• fatbutt 27 Jun 2011

    joust said:
    Confirmed as a vanity project then because the maths relly don't work on that basis.
    To me this is game over really and confirms everything we naysayers have been harping on about. There is no business case here, just bragging rights. Knowing this I have no problem with the pricing strategy and the styling - in a world of 6 million people, there are at least 12 people who can be made to part with the cash per year for the next 2 or 3 years (i.e. until the novelty wears off).

    This isn't a going concern, just a hobby, in which case fair enough. Whatever wings your ding Mr Dyson.

  • joust 27 Jun 2011

    Daisy, sounds like they are taking customers seriously, but to do otherwise would be real suicide. Unsure what the Red car is then (the LHD) as it was cited some months ago as being a customer car No. 5. Seems the information flow is a bit erratic and not clear then on the forums here.

    Whilst production issues can explain the lateness, not sure about the 5 times reduction in build volumes, unless they got something very wrong when they announced the cars. More likely I am sure they have aligned their market with the production. I've always said they would have a market in the very low numbers for it, after all you can find 10's of people to buy almost anything it would appear - Ascari and Arash have proved that previously, Lexus more recently.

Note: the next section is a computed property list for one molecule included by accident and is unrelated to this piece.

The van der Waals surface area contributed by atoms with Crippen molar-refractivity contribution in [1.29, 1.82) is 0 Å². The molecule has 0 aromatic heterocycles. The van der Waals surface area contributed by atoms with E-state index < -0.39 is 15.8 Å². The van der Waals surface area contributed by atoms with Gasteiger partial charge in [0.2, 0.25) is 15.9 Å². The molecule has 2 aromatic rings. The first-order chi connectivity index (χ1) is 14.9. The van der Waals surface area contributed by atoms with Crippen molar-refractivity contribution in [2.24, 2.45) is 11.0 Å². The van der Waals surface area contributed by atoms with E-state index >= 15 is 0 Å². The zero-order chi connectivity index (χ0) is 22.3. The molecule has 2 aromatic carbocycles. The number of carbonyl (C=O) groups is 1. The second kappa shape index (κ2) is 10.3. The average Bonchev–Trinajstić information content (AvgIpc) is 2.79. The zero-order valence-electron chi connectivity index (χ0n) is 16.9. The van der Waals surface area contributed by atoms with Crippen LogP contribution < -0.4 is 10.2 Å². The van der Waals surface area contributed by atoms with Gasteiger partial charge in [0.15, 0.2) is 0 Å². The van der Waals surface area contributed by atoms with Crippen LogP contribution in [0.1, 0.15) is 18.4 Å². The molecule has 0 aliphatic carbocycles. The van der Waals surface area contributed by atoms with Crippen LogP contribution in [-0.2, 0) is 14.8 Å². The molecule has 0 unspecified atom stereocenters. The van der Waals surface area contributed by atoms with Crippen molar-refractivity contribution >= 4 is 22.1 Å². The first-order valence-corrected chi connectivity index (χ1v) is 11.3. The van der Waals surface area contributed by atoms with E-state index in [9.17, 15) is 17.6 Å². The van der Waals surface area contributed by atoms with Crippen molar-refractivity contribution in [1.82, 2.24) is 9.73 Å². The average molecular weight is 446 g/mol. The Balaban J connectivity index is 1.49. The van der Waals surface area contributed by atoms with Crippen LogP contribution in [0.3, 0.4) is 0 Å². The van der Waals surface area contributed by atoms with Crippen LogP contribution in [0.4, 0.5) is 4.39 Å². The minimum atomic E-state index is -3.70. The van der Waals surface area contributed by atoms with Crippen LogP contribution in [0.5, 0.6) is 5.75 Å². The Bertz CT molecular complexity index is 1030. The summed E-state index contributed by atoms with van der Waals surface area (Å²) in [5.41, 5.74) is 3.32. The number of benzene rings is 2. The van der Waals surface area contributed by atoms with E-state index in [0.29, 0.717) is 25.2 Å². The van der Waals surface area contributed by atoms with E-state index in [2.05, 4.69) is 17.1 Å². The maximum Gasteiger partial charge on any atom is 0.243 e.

As to the letter, I moved on over that a long time ago - after all I'm not going to buy one from him! My point in the wider article in what you have quoted just that bit was that it seemed strange to write a long letter explaining the cars position, as well as saying "you have made a mistake" to someone that wanted their deposit back.

    However, still unsure why Peter didn't want to say hello at TGBW at Le Mans, but perhaps he was more engrossed in talking to my friends? Me, I was more engrossed in having a close look at the black/red car he had to compare against the blue one and didn't really have much to say. If Peter can't remember what he wrote it would seem he's moved on (otherwise it would be on his computer) so that is that.

    J

    J